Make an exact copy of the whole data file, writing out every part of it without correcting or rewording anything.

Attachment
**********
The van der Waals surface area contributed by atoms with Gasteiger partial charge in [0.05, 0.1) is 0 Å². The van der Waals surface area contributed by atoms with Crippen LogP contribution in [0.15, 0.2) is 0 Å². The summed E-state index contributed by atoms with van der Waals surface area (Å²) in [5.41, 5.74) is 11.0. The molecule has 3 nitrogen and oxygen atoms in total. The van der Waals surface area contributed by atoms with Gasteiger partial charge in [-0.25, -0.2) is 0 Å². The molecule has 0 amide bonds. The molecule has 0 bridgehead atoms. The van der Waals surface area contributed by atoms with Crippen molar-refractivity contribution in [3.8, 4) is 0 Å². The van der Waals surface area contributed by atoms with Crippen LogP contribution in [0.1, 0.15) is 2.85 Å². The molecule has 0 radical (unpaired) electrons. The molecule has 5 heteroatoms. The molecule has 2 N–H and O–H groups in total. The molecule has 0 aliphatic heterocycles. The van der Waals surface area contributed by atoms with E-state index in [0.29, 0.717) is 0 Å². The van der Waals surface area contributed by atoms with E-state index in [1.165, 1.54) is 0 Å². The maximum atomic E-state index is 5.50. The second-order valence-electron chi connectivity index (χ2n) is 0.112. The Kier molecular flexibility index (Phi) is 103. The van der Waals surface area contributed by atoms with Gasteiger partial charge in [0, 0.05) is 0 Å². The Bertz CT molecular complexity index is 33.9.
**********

The van der Waals surface area contributed by atoms with Gasteiger partial charge in [0.05, 0.1) is 0 Å². The van der Waals surface area contributed by atoms with Crippen LogP contribution in [0.15, 0.2) is 0 Å². The summed E-state index contributed by atoms with van der Waals surface area (Å²) in [5.41, 5.74) is 11.0. The molecule has 3 nitrogen and oxygen atoms in total. The van der Waals surface area contributed by atoms with Gasteiger partial charge in [-0.25, -0.2) is 0 Å². The molecule has 0 amide bonds. The molecule has 0 bridgehead atoms. The van der Waals surface area contributed by atoms with Crippen molar-refractivity contribution in [3.8, 4) is 0 Å². The van der Waals surface area contributed by atoms with Crippen LogP contribution in [0.1, 0.15) is 2.85 Å². The molecule has 0 radical (unpaired) electrons. The molecule has 5 heteroatoms. The molecule has 2 N–H and O–H groups in total. The molecule has 0 aliphatic heterocycles. The van der Waals surface area contributed by atoms with E-state index in [0.29, 0.717) is 0 Å². The van der Waals surface area contributed by atoms with E-state index in [1.165, 1.54) is 0 Å². The maximum atomic E-state index is 5.50. The second-order valence-electron chi connectivity index (χ2n) is 0.112. The Kier molecular flexibility index (Phi) is 103. The van der Waals surface area contributed by atoms with Gasteiger partial charge in [0, 0.05) is 0 Å². The Bertz CT molecular complexity index is 33.9.